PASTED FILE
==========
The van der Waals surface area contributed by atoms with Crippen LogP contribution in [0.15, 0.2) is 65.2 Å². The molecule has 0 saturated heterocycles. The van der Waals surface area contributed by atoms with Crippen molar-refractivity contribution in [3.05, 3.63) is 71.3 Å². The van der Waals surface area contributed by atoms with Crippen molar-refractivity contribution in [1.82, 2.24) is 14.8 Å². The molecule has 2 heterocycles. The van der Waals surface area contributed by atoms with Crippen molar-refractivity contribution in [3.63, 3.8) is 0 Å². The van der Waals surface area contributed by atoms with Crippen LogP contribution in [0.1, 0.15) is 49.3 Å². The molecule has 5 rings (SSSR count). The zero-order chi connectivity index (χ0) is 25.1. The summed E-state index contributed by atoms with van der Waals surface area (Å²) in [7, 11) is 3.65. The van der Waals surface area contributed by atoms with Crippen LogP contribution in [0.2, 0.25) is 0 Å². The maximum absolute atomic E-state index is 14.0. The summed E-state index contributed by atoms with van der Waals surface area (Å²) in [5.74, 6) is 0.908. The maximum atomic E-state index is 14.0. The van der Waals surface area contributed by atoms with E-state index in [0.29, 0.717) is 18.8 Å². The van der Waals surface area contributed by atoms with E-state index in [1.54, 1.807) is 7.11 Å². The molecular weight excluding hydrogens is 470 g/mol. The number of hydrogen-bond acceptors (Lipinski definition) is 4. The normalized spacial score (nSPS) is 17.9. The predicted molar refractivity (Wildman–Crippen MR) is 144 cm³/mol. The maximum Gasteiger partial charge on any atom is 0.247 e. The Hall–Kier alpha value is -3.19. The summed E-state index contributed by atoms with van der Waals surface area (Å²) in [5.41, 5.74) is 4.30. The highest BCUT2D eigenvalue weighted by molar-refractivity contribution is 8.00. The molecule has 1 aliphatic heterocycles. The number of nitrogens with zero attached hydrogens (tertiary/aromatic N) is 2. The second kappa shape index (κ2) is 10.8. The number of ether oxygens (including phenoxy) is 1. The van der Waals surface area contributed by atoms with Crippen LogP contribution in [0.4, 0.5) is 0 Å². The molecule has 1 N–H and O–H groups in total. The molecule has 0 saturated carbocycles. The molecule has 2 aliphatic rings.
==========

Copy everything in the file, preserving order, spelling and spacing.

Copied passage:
The van der Waals surface area contributed by atoms with Crippen LogP contribution in [0.15, 0.2) is 65.2 Å². The molecule has 0 saturated heterocycles. The van der Waals surface area contributed by atoms with Crippen molar-refractivity contribution in [3.05, 3.63) is 71.3 Å². The van der Waals surface area contributed by atoms with Crippen molar-refractivity contribution in [1.82, 2.24) is 14.8 Å². The molecule has 2 heterocycles. The van der Waals surface area contributed by atoms with Crippen molar-refractivity contribution in [3.63, 3.8) is 0 Å². The van der Waals surface area contributed by atoms with Crippen LogP contribution in [0.1, 0.15) is 49.3 Å². The molecule has 5 rings (SSSR count). The zero-order chi connectivity index (χ0) is 25.1. The summed E-state index contributed by atoms with van der Waals surface area (Å²) in [7, 11) is 3.65. The van der Waals surface area contributed by atoms with Crippen LogP contribution in [0.2, 0.25) is 0 Å². The maximum absolute atomic E-state index is 14.0. The summed E-state index contributed by atoms with van der Waals surface area (Å²) in [5.74, 6) is 0.908. The maximum atomic E-state index is 14.0. The van der Waals surface area contributed by atoms with E-state index in [0.29, 0.717) is 18.8 Å². The van der Waals surface area contributed by atoms with E-state index in [1.54, 1.807) is 7.11 Å². The molecular weight excluding hydrogens is 470 g/mol. The number of hydrogen-bond acceptors (Lipinski definition) is 4. The normalized spacial score (nSPS) is 17.9. The predicted molar refractivity (Wildman–Crippen MR) is 144 cm³/mol. The maximum Gasteiger partial charge on any atom is 0.247 e. The Hall–Kier alpha value is -3.19. The summed E-state index contributed by atoms with van der Waals surface area (Å²) in [5.41, 5.74) is 4.30. The highest BCUT2D eigenvalue weighted by molar-refractivity contribution is 8.00. The molecule has 1 aliphatic heterocycles. The number of nitrogens with zero attached hydrogens (tertiary/aromatic N) is 2. The second kappa shape index (κ2) is 10.8. The number of ether oxygens (including phenoxy) is 1. The van der Waals surface area contributed by atoms with Crippen LogP contribution in [0.4, 0.5) is 0 Å². The molecule has 1 N–H and O–H groups in total. The molecule has 0 saturated carbocycles. The molecule has 2 aliphatic rings.